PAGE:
The NBA has treated its superstars well, but one player that should consider retirement is none other than Carmelo Anthony. After spending time with three different franchises over the course of fifteen years in the league, his ringless legacy is just a side note to an otherwise successful career. In the Olympics, Anthony was a factor in the United States men’s basketball team bringing home gold.
Viewed as one of the best offensive players in his prime, Anthony is now seeking a departure via trade from the Oklahoma City Thunder. Per rumors, the top destinations for Anthony include the Houston Rockets and Los Angeles Lakers.
When Carmelo Anthony entered the NBA, he was coming off of a National Championship season at Syracuse back in 2003. While Anthony made an impact with the Denver Nuggets in his early years, he eventually desired a one-way ticket out of Colorado.
From there, Anthony found himself in Madison Square Garden, representing the New York Knicks. In the later stages of his career, the infamous feud with Phil Jackson began to take over the locker room. In result, the Knicks eventually moved on from both Anthony and Jackson.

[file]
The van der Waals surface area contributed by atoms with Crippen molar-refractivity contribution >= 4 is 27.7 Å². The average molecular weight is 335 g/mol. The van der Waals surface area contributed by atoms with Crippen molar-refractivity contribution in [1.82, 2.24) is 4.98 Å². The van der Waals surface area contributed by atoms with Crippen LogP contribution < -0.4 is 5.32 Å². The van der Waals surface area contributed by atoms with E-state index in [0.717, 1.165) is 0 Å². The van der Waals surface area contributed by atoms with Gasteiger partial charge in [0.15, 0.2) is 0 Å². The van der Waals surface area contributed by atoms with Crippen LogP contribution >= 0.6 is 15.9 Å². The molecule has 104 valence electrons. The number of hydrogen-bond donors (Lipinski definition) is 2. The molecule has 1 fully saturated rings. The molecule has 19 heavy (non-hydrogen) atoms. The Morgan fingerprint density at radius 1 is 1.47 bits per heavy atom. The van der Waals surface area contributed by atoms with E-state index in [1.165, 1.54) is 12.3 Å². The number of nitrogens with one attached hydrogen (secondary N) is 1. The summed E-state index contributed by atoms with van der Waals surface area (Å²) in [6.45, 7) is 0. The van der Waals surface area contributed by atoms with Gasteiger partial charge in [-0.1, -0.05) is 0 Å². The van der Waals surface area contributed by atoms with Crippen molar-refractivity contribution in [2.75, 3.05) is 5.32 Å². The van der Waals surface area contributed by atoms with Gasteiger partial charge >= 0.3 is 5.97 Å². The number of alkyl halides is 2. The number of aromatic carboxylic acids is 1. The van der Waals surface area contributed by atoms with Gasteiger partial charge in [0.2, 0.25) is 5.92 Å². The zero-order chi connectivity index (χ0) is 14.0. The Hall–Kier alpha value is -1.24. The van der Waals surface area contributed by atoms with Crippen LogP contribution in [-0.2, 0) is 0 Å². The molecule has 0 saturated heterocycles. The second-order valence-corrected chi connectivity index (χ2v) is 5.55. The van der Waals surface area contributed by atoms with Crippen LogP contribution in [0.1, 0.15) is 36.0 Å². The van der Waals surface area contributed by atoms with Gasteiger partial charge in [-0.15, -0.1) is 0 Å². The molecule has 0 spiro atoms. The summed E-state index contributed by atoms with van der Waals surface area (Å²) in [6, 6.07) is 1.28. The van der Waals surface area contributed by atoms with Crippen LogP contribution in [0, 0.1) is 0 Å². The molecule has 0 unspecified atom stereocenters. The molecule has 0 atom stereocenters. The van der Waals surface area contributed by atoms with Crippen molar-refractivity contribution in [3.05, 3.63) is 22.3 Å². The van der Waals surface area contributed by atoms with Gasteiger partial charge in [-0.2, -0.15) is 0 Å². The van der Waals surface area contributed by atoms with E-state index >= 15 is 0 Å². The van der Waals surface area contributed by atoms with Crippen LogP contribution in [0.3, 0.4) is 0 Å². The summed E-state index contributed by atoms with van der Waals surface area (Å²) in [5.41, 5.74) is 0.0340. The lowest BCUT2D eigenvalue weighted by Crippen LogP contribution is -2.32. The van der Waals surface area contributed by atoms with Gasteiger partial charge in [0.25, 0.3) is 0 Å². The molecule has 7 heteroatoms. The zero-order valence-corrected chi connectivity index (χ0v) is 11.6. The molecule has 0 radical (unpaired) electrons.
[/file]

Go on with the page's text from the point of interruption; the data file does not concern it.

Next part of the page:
Just last year, Anthony found himself traded to the Thunder to play alongside an MVP in Russell Westbrook, as well as a powerhouse in Paul George. Based on his personal play, it’s obvious that the NBA is growing with talent, while Anthony continues to diminish his legacy. While he believes he can provide himself as an asset to any contender in the league, the right move for Carmelo Anthony would be to explore retirement.
Not only do I expect Anthony to play with Houston or Los Angeles in 2018, but also believe he will not see himself in the Hall of Fame anytime soon. Without rings or outstanding records, Anthony is just a first-class talent that had the cards stacked against him.
Based on his track record, Carmelo Anthony is a winner. That alone can be justified by looking into his college and Olympic numbers. With that being said, the best move for Anthony at this current moment is to retire from the NBA, rather than destroy front offices and cap spaces around the league.
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